“Having a strong, loophole-free lease agreement is probably the most important aspect of maintaining good, long-term tenants who treat your property the way it deserves to the be treated (or pay the price if they don’t).” – J Scott

Before purchasing your lease agreement, however, you need to decide on whether you want a month-to-month rental agreement, a one-year lease, or something in between. Most landlords choose a one year lease in an effort keep their tenants in the home as long as possible and minimize turnover. Others choose to offer only month-to-month leases, to hold on to the ability to quickly and easily remove a tenant if things don’t work out right. Still others choose a six or nine month lease, which is often helpful for ensuring a lease doesn’t end during the holiday months of November through January, when vacancies are the most difficult to fill. This comes down to a personal choice that you can make, but with whatever lease term you chose, be sure to buy the correct lease agreement form.

While lease agreements generally vary in length and content, most lease agreements contain the following information:

  • Names of tenants
  • Address of the rental property
  • Lease term Length
  • Rent amount
  • Security deposit amount
  • Late fee description
  • The move-in condition report
  • Provisions for or against pets, utilities, smoking, and more

You may also need to provide certain State and Federal documents with your lease, depending on when your home was built and your State laws. The United States EPA requires that you give your tenant a pamphlet called “Protecting Your Family from Lead in the Home” if your home was built prior to 1978. Check with your local attorney for state specific forms you may be required to provide.

” Verifying Income and Rental History “

People often lie, especially when they want to get into a new rental and cannot qualify. As such, it is vitally important that you verify everything that the tenant writes on their application. As discussed earlier, your application should include a “release of information” signature from your prospective tenant to allow you to properly check up on their claims.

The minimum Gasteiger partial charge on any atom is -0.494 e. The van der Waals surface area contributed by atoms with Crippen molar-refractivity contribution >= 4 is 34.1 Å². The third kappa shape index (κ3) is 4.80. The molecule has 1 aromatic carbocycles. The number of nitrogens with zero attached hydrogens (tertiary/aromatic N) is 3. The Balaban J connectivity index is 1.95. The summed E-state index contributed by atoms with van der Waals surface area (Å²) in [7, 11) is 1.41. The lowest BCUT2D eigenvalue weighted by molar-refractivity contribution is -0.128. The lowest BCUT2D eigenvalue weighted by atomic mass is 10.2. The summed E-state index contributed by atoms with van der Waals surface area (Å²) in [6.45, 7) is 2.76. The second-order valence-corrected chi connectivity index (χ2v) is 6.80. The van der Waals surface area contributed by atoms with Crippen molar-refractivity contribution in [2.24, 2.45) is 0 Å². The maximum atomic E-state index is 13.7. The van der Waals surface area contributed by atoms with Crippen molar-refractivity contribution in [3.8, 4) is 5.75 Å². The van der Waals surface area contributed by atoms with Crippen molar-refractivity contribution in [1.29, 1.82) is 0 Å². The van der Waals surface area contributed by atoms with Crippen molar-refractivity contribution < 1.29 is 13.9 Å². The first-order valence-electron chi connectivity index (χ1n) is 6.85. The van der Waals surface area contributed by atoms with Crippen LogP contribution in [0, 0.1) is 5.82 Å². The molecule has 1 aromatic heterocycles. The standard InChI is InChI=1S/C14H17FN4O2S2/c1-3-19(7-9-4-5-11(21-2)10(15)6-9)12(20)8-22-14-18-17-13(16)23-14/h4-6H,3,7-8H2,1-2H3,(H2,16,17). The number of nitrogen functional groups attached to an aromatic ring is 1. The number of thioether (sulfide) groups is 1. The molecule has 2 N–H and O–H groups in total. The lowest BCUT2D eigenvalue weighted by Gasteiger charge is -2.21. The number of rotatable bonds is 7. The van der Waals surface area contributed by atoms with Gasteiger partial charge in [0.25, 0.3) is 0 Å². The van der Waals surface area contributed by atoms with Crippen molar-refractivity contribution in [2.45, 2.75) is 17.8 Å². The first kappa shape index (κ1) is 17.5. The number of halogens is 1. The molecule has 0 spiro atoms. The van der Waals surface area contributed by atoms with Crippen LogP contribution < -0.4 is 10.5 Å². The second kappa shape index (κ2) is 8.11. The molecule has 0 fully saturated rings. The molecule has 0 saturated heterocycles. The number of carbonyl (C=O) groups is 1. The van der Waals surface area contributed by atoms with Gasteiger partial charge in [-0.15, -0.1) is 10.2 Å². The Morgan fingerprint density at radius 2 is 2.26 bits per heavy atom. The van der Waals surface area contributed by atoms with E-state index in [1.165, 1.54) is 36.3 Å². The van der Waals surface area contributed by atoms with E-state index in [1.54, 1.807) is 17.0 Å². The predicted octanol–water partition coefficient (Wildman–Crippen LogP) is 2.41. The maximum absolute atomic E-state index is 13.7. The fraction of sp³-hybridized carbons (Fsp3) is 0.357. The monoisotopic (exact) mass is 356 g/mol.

Begin with their job. The application should include the name and phone number of their current employer, so call and speak with the manager, owner, or human resource manager. Many times you will be required to fax over the release of information signature. The important questions to ask are:

  • How much do they currently make?
  • How long have they worked there?
  • Is this job considered temporary?

Next, call their previous landlords. Don’t simply call their current landlord – because many landlords will lie or embellish the truth in an effort to get rid of bad tenants. Instead, call all the previous landlords for at least the previous five years. Be sure to check their background check and credit check to see if any other addresses appear that might indicate they conveniently “forgot” to include a landlord that they rented from. When talking with previous Landlords, you might want to consider asking the following questions:

  • How long did the tenant rent from you?
  • What was their monthly rent?
  • Did the tenant give proper notice when vacating?
  • Did the tenant receive back their security deposit?
  • Would you rent to this tenant again?

” Advertising for Tenants “

When it comes to attracting tenants to rent your house, you will want to reach the most potential tenants as possible so you have the largest pool to choose from. The following are three easy ways to attract tenants.

 

  1. Newspaper: Though a quickly fading and expensive marketing technique, your town’s local newspaper may be a great way to attract tenants. Learn the common abbreviations  in order to minimize the length of your ad, but be sure to include all the important information. I recommend NOT putting the address in the newspaper, so people are forced to call (no text or email either) and talk with you first.
  2. Craigslist.org: Craigslist.org is one of the internet’s largest websites and best places to find tenants. Perhaps the best part? Craigslist is free (unless you are a Property Manager in New York City.) Don’t list the address here either. You can also place your ad in other online rental submission sites, like Trulia.com, Zillow.com, or PadMapper.com.
  3. Yard Signs: One of the oldest, but most successful ways to market your rental is with a simple “For Rent” sign in the yard. The biggest drawback to a sign, however, is instant notification of a vacant house to anyone driving by.